Rafsanjani noted that the Nigerian government has made significant progress in implementing beneficial ownership transparency, as indicated by the signing of the Companies and Related Affairs (Amendment) Act 2020 and the ongoing process. Towards the creation of a central registry for the disclosure of all entities in the country that would encompass and complement the register of beneficial ownership of extractive sector companies already established by NEITI in December 2019.

While rapid uptake of beneficial ownership is important, he said, the quality, accuracy and usefulness of data for the intended purposes of curbing illicit financial flows (IFFs) depend on the establishment of a framework appropriate legislative and data compliant with the benefits of Open Data Standards (BODS).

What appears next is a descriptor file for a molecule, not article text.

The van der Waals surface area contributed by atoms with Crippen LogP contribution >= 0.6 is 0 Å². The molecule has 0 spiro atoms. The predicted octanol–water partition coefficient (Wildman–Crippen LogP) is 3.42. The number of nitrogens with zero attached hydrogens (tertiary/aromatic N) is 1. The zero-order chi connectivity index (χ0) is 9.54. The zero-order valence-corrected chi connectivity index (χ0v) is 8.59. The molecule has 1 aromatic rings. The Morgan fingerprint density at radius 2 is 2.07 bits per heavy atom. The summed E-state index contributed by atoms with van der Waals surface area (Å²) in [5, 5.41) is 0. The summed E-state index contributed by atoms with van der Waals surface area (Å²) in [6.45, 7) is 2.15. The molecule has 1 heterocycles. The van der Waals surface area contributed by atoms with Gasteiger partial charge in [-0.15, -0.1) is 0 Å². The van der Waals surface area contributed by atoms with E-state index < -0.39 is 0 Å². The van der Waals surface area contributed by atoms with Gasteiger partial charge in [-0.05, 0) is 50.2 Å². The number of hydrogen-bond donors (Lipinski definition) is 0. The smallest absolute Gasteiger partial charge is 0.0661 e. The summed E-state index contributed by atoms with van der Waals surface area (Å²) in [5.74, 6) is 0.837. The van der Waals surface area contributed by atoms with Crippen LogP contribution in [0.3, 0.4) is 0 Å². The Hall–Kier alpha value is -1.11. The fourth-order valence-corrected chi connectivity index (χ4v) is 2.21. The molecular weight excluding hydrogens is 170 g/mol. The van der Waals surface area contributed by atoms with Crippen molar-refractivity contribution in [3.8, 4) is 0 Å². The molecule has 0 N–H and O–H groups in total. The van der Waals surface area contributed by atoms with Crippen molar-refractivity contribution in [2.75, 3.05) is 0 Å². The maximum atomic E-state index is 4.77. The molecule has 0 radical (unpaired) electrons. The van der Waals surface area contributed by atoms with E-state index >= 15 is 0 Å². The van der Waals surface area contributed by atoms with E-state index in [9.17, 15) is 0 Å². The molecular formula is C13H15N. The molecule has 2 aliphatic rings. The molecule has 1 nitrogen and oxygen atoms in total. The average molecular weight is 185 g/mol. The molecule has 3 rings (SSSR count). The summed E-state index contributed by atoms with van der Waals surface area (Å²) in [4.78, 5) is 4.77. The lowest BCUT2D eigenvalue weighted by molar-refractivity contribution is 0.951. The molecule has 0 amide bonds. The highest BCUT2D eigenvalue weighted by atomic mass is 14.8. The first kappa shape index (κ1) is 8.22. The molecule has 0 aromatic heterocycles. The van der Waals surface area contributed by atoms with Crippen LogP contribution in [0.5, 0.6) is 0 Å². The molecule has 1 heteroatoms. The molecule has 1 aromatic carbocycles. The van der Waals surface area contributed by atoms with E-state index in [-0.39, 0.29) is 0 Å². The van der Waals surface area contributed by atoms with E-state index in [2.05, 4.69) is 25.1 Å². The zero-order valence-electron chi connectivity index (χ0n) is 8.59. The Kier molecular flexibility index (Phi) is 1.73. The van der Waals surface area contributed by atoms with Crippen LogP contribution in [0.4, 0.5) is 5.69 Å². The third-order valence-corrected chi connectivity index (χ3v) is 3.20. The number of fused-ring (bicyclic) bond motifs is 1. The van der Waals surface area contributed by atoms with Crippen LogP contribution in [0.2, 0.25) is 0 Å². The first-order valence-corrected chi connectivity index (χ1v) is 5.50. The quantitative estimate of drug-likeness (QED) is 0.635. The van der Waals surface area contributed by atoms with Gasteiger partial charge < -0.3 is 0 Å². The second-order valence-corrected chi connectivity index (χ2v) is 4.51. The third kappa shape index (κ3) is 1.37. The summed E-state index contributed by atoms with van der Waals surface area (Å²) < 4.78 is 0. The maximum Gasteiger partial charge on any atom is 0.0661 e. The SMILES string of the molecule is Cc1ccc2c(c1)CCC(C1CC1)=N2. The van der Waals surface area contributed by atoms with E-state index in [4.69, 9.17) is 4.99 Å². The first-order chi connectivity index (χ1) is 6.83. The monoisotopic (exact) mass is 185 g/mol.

He said the capacity of tax and customs authorities, police and prosecution authorities, the mandatory beneficial owner information clause to be provided when companies are incorporated or registered in trust, and the presence of a warrant for ensure that the information provided by any entity is periodically updated and on a regular basis among others, have the ability to hinder the effective implementation of this initiative, regardless of its quality.

He also identified the enforcement capacity to ensure that information is placed on the publicly accessible platform and how to verify reported information and misrepresentation, which is expected to result in severe penalties.